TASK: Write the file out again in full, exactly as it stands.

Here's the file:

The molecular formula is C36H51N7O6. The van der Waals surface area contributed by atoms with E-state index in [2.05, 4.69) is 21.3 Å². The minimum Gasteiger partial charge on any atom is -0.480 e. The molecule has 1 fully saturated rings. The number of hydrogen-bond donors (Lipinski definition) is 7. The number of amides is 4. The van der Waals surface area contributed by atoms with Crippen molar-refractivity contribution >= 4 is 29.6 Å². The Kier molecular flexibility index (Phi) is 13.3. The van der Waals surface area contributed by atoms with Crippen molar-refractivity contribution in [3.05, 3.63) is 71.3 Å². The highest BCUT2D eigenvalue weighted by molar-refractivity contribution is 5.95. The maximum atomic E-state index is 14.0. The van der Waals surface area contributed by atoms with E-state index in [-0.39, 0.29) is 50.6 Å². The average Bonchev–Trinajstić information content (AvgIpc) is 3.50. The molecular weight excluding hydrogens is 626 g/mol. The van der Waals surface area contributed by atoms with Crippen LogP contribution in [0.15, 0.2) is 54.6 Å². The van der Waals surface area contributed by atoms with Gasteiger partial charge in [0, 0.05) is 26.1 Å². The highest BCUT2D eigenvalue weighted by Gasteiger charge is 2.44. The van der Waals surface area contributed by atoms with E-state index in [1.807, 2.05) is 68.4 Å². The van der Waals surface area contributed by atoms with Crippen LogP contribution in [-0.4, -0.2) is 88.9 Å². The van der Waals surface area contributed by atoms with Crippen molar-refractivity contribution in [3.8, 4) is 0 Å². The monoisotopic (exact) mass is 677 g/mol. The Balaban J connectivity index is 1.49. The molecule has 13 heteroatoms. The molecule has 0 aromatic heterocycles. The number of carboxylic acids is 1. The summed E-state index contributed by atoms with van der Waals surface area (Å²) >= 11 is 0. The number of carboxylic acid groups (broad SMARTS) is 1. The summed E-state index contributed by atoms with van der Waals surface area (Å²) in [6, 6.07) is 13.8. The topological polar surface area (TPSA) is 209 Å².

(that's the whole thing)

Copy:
The molecular formula is C36H51N7O6. The van der Waals surface area contributed by atoms with E-state index in [2.05, 4.69) is 21.3 Å². The minimum Gasteiger partial charge on any atom is -0.480 e. The molecule has 1 fully saturated rings. The number of hydrogen-bond donors (Lipinski definition) is 7. The number of amides is 4. The van der Waals surface area contributed by atoms with Crippen molar-refractivity contribution >= 4 is 29.6 Å². The Kier molecular flexibility index (Phi) is 13.3. The van der Waals surface area contributed by atoms with Crippen molar-refractivity contribution in [3.05, 3.63) is 71.3 Å². The highest BCUT2D eigenvalue weighted by molar-refractivity contribution is 5.95. The maximum atomic E-state index is 14.0. The van der Waals surface area contributed by atoms with E-state index in [-0.39, 0.29) is 50.6 Å². The average Bonchev–Trinajstić information content (AvgIpc) is 3.50. The molecular weight excluding hydrogens is 626 g/mol. The van der Waals surface area contributed by atoms with Crippen LogP contribution in [0.15, 0.2) is 54.6 Å². The van der Waals surface area contributed by atoms with Gasteiger partial charge in [0, 0.05) is 26.1 Å². The highest BCUT2D eigenvalue weighted by Gasteiger charge is 2.44. The van der Waals surface area contributed by atoms with E-state index in [1.807, 2.05) is 68.4 Å². The van der Waals surface area contributed by atoms with Crippen LogP contribution in [-0.4, -0.2) is 88.9 Å². The van der Waals surface area contributed by atoms with Crippen molar-refractivity contribution in [3.8, 4) is 0 Å². The monoisotopic (exact) mass is 677 g/mol. The Balaban J connectivity index is 1.49. The molecule has 13 heteroatoms. The molecule has 0 aromatic heterocycles. The number of carboxylic acids is 1. The summed E-state index contributed by atoms with van der Waals surface area (Å²) >= 11 is 0. The number of carboxylic acid groups (broad SMARTS) is 1. The summed E-state index contributed by atoms with van der Waals surface area (Å²) in [6, 6.07) is 13.8. The topological polar surface area (TPSA) is 209 Å².